The causes of male infertility are mainly due to poor sperm counts, poor sperm motility & failure of sperm delivery.
A number of things can cause impaired sperm count or mobility, or impaired ability to fertilize the egg. The most common causes of male infertility include abnormal sperm production or function, impaired delivery of sperm, general health and lifestyle issues, and overexposure to certain environmental elements.
Impaired production or function of sperm. Most cases of male infertility are due to problems with the sperm, such as:
Impaired shape and movement of sperm. Sperm must be properly shaped and able to move rapidly and accurately toward the egg for fertilization to occur. If the shape and structure (morphology) of the sperm are abnormal or the movement (motility) is impaired, sperm may not be able to reach or penetrate the egg.
Low sperm concentration. A normal sperm concentration is greater than or equal to 20 million sperm per milliliter of semen. A count of 10 million or fewer sperm per milliliter of semen indicates low sperm concentration (subfertility). Complete failure of the testicles to produce sperm is rare.
Varicocele. A varicocele is a varicose vein in the scrotum that may prevent normal cooling of the testicle, leading to reduced sperm count and motility. This is the most common cause of an abnormal semen analysis.
Undescended testicle. Undescended testicle occurs when one or both testicles fail to descend from the abdomen into the scrotum during fetal development. Because the testicles are exposed to the higher internal body temperature, compared with the temperature in the scrotum, sperm production may be affected.
Testosterone deficiency (male hypogonadism). Infertility can result from disorders of the testicles themselves or from an abnormality affecting the hypothalamus or pituitary gland in the brain that produces the hormones that control the testicles.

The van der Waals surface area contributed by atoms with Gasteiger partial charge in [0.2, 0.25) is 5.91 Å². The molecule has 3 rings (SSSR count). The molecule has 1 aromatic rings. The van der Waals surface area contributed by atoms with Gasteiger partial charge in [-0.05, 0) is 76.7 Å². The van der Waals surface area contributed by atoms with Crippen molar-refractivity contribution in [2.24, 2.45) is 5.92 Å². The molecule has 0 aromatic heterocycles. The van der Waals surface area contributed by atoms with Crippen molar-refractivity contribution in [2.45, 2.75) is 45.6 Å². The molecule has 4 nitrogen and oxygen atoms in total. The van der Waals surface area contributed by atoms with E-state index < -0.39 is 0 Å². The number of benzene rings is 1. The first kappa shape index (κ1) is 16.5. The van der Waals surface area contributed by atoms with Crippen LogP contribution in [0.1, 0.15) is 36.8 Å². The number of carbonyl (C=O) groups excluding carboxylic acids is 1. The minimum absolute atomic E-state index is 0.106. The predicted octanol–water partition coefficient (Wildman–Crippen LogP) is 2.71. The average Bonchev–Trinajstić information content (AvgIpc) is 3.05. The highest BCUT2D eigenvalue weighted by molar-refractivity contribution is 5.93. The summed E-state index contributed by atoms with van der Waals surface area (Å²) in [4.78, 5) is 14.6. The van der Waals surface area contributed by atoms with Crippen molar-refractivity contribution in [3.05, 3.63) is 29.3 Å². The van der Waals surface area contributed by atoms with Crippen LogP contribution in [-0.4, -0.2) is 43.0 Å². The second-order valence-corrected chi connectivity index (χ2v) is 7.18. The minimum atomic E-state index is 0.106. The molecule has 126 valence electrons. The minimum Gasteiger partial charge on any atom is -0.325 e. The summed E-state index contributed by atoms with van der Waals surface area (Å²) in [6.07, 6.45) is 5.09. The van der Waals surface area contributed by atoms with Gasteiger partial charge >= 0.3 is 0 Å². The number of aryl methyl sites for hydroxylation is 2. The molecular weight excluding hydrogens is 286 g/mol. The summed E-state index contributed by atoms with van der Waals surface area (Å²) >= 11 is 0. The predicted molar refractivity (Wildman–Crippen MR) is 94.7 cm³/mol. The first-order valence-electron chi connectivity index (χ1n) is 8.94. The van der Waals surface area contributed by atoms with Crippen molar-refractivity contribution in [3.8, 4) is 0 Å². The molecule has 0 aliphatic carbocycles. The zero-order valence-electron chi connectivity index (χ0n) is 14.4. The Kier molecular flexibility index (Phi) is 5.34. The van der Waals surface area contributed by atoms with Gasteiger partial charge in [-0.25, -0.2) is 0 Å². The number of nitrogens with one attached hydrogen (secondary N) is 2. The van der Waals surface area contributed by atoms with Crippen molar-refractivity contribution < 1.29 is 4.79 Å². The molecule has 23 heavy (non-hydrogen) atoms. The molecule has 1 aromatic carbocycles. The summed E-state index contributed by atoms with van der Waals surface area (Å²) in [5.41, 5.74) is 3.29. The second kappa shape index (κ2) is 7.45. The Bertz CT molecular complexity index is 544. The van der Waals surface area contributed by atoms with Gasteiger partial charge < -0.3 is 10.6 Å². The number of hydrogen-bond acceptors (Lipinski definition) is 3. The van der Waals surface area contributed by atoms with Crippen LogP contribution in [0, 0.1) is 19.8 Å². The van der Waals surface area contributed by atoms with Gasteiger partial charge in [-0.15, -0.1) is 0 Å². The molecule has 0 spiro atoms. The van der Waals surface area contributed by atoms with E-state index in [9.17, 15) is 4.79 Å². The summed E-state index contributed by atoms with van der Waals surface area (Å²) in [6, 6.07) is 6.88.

Infections. Infection may temporarily affect sperm motility. Repeated bouts of sexually transmitted diseases (STDs), such as chlamydia and gonorrhea, are most often associated with male infertility. These infections can cause scarring and block sperm passage. If mumps, a viral infection usually affecting young children, occurs after puberty, inflammation of the testicles can impair sperm production. Inflammation of the prostate (prostatitis), urethra or epididymis also may alter sperm motility. In many instances, no cause for reduced sperm production is found. Often when reduced counts are noted, intrauterine insemination is indicated.
Impaired delivery of sperm. Problems with the delivery of sperm from the penis into the vagina can result in infertility. These may include:
Sexual issues. Often treatable, problems with sexual intercourse or technique may affect fertility. Difficulties with erection of the penis (erectile dysfunction), premature ejaculation, painful intercourse (dyspareunia), or psychological or relationship problems can contribute to infertility. Use of lubricants such as oils or petroleum jelly can be toxic to sperm and impair fertility.
Retrograde ejaculation. This occurs when semen enters the bladder during orgasm rather than emerging out through the penis. Various conditions can cause retrograde ejaculation, including diabetes, bladder, prostate or urethral surgery, and the use of certain medications.